UPDATED: FEBRUARY 7, 2017 5:06 PM — Universal Orlando is seeking city approval to build a long-anticipated pedestrian bridge over Kirkman Road, taking the lead with I-4 Ultimate's main contractor on the construction cost and long-term maintenance.
Planned for just north of the Universal property's intersection with Major Boulevard, the bridge would primarily serve tourists walking to Universal Orlando theme parks. Fourteen or more hotels lie within a half mile to the east along Kirkman Road and Major Boulevard.
A determination to approve the bridge's conceptual design and location will go before Orlando City Council on Feb. 12. Universal provided preliminary designs to the city that include a rounded aluminum roof and colored side panels.
The bridge is part of the $2.3 billion Interstate 4 expansion project along 21 miles from Kirkman Road to S.R. 434 that is being managed by the consortium I-4 Mobility Partners. Its individual cost was estimated at $3 million in 2015.
The Florida Department of Transportation surprised the city of Orlando that year by asking it to handle long-term maintenance of the pedestrian bridge. The city then asked Universal and other private sector partners in 2015 to commit to help cover those costs.
Universal has since reached an agreement with I-4 ultimate contractor SGL Constructors (a Skanska-Granite-Lane joint venture) to partner on construction costs of the bridge.
"We saw an opportunity to work with the city and design aesthetic improvements for the bridge so that it becomes a more attractive welcome statement to the city and its tourism area," Universal spokesman Tom Schroder told GrowthSpotter. "Our role is to help with the design and eventual installation of the aesthetic portion of the bridge."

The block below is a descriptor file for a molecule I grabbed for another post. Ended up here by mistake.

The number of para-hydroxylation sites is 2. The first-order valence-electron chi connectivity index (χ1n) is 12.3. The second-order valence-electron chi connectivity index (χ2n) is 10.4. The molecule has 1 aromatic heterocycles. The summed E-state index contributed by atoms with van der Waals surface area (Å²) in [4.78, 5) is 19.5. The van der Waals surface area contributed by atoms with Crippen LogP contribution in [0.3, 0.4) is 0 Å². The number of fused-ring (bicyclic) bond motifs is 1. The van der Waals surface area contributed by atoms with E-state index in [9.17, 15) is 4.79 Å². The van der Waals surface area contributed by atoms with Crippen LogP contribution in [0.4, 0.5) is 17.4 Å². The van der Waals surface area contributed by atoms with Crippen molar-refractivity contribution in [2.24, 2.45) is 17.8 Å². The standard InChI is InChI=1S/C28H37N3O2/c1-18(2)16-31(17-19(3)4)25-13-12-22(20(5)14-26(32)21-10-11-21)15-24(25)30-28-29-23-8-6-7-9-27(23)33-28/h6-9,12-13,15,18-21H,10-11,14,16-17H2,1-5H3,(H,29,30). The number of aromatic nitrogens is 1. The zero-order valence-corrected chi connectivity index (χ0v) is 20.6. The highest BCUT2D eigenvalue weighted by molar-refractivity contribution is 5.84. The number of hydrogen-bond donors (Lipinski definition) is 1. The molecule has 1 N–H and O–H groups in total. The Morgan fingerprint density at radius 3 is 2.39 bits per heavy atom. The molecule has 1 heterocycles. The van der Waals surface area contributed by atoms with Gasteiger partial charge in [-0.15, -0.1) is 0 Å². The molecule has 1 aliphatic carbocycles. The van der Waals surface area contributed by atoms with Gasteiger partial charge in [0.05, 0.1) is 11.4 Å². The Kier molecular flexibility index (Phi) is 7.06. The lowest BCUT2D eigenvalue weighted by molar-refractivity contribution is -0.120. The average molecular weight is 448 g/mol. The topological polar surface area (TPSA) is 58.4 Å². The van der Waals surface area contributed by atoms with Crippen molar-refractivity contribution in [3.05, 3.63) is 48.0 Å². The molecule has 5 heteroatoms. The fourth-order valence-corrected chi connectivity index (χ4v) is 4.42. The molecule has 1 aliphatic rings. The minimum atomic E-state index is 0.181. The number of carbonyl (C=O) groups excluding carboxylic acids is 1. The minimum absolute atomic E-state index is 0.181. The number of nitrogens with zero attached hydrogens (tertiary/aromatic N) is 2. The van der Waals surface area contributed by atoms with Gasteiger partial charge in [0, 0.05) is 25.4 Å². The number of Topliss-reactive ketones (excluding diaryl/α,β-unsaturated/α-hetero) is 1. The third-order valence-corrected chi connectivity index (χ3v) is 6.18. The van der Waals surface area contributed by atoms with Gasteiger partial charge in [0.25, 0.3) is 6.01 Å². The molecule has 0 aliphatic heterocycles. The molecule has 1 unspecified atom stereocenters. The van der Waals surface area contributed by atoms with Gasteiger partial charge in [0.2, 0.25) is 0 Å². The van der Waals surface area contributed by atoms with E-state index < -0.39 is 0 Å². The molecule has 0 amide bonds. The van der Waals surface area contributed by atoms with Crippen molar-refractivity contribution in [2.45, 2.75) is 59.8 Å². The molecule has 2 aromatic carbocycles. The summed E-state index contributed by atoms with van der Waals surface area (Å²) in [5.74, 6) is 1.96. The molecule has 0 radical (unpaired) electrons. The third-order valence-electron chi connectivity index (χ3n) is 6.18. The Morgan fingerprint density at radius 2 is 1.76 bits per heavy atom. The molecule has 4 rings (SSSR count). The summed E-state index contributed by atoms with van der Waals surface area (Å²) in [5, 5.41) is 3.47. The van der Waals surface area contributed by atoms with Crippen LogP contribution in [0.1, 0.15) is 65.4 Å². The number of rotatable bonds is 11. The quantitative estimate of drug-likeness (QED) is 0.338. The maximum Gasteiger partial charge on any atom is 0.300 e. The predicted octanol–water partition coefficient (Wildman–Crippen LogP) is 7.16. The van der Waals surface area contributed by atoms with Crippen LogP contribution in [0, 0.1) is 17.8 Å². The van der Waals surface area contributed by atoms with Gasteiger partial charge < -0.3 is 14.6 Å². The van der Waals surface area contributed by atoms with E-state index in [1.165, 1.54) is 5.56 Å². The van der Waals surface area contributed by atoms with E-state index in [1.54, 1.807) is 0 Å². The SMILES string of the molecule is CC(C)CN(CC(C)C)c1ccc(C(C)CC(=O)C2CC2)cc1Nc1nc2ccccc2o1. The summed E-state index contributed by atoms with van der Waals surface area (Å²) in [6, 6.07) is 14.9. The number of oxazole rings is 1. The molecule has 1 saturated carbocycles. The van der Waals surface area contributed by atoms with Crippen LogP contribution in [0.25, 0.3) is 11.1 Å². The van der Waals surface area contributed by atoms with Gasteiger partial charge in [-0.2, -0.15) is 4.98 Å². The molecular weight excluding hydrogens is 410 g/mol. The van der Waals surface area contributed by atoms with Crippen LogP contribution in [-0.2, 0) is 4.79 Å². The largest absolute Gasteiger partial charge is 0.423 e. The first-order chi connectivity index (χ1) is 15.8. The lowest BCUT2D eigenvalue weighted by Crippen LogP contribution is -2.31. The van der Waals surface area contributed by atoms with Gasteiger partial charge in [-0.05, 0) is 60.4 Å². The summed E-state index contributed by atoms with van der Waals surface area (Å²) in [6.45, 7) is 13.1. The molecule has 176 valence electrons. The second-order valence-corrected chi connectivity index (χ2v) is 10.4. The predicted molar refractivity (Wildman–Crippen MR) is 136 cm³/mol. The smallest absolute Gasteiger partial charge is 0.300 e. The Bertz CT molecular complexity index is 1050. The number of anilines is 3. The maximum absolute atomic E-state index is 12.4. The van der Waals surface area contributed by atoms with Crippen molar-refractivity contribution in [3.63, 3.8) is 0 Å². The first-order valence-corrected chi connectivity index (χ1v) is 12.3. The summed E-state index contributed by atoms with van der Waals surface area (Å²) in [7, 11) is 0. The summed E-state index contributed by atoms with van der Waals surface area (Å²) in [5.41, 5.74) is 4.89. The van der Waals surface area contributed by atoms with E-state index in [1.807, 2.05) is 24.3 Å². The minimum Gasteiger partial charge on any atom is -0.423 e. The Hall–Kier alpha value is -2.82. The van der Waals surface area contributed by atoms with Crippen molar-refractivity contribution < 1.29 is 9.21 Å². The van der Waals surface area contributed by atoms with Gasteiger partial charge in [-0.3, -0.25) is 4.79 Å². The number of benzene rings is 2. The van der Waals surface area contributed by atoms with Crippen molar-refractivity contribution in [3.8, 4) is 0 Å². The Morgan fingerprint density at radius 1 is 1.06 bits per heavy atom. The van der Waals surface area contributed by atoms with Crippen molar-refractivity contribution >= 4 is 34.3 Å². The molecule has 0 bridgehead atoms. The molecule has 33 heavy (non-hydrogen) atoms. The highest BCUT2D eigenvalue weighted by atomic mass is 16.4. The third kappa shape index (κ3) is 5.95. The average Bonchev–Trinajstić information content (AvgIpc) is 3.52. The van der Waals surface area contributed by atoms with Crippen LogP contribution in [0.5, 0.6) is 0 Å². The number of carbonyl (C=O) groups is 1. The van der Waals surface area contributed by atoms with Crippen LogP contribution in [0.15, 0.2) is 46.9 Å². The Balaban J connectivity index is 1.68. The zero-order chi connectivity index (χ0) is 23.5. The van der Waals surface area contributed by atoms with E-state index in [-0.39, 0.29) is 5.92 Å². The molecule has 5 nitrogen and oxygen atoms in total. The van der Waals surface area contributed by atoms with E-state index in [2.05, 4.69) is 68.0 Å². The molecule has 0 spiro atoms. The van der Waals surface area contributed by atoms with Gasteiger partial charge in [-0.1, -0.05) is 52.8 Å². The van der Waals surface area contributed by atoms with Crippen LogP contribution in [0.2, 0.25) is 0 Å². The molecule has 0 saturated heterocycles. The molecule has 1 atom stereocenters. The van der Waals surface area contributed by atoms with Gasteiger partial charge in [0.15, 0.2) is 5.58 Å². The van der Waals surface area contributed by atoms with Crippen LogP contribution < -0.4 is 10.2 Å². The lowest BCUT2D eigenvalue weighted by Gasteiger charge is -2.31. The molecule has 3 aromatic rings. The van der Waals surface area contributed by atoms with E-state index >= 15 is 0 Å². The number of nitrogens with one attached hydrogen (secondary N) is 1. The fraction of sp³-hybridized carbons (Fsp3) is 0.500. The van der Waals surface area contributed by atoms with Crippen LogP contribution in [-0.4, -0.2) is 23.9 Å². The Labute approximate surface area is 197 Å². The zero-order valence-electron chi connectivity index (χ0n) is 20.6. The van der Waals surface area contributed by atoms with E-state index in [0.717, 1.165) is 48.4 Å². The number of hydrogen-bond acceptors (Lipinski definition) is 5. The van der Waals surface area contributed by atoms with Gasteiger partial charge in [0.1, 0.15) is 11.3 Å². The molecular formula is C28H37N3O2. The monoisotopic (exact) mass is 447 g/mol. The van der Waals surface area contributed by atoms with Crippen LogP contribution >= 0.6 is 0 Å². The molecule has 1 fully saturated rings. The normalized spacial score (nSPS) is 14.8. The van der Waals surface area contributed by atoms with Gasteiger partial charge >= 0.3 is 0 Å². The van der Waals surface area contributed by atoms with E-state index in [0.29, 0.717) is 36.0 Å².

That colored aesthetic work on the bridge will be paid for with Tax Increment Financing (TIF) funds, he added.
A long-term maintenance agreement is still being drafted between SGL, Universal, FDOT and the city. Orlando will be responsible for the superstructure, and Universal for all other aspects of the bridge -- the lighting, painting, architectural enhancements and more.
Planning Manager Dean Grandin wrote in a memo to council members that the bridge project should be approved, because it's consistent with the Growth Management Plan and provides a critical pedestrian link over a hazardous intersection.
Grandin's memo highlights the challenges for tourists trying to cross Kirkman Road on foot.
The city performed a pedestrian count in December 2015 at the Major Boulevard intersection. The result was a daily average of 706 pedestrian crossings, a higher than normal volume.
Pedestrians have to cross nine vehicle lanes on Kirkman where the speed limit is 50 miles per hour. Over the past two years, there have been 111 auto crashes within 1/8th of a mile of the intersection.